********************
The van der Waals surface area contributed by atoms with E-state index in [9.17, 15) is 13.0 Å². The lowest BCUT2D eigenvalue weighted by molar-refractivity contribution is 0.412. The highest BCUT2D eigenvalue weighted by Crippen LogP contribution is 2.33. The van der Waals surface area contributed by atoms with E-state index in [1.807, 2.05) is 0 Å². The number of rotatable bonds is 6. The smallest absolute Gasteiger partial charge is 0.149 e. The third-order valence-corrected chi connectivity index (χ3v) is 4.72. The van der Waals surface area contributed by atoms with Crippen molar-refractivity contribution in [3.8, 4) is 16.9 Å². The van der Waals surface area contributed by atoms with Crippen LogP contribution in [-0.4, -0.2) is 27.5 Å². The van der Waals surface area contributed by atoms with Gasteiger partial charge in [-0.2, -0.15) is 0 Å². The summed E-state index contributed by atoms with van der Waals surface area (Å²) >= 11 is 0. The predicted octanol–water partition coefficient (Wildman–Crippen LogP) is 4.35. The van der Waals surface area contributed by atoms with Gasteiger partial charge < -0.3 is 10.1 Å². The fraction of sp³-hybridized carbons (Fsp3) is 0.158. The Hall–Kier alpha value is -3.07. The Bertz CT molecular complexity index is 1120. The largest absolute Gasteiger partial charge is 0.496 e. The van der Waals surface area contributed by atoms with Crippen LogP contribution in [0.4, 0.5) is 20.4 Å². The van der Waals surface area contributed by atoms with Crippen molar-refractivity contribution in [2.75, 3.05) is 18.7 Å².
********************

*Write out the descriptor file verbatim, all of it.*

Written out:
The van der Waals surface area contributed by atoms with E-state index in [9.17, 15) is 13.0 Å². The lowest BCUT2D eigenvalue weighted by molar-refractivity contribution is 0.412. The highest BCUT2D eigenvalue weighted by Crippen LogP contribution is 2.33. The van der Waals surface area contributed by atoms with E-state index in [1.807, 2.05) is 0 Å². The number of rotatable bonds is 6. The smallest absolute Gasteiger partial charge is 0.149 e. The third-order valence-corrected chi connectivity index (χ3v) is 4.72. The van der Waals surface area contributed by atoms with Crippen molar-refractivity contribution in [3.8, 4) is 16.9 Å². The van der Waals surface area contributed by atoms with Crippen LogP contribution in [-0.4, -0.2) is 27.5 Å². The van der Waals surface area contributed by atoms with Gasteiger partial charge in [-0.2, -0.15) is 0 Å². The summed E-state index contributed by atoms with van der Waals surface area (Å²) >= 11 is 0. The predicted octanol–water partition coefficient (Wildman–Crippen LogP) is 4.35. The van der Waals surface area contributed by atoms with Gasteiger partial charge < -0.3 is 10.1 Å². The fraction of sp³-hybridized carbons (Fsp3) is 0.158. The Hall–Kier alpha value is -3.07. The Bertz CT molecular complexity index is 1120. The largest absolute Gasteiger partial charge is 0.496 e. The van der Waals surface area contributed by atoms with Crippen LogP contribution in [0.4, 0.5) is 20.4 Å². The van der Waals surface area contributed by atoms with Crippen molar-refractivity contribution in [2.75, 3.05) is 18.7 Å².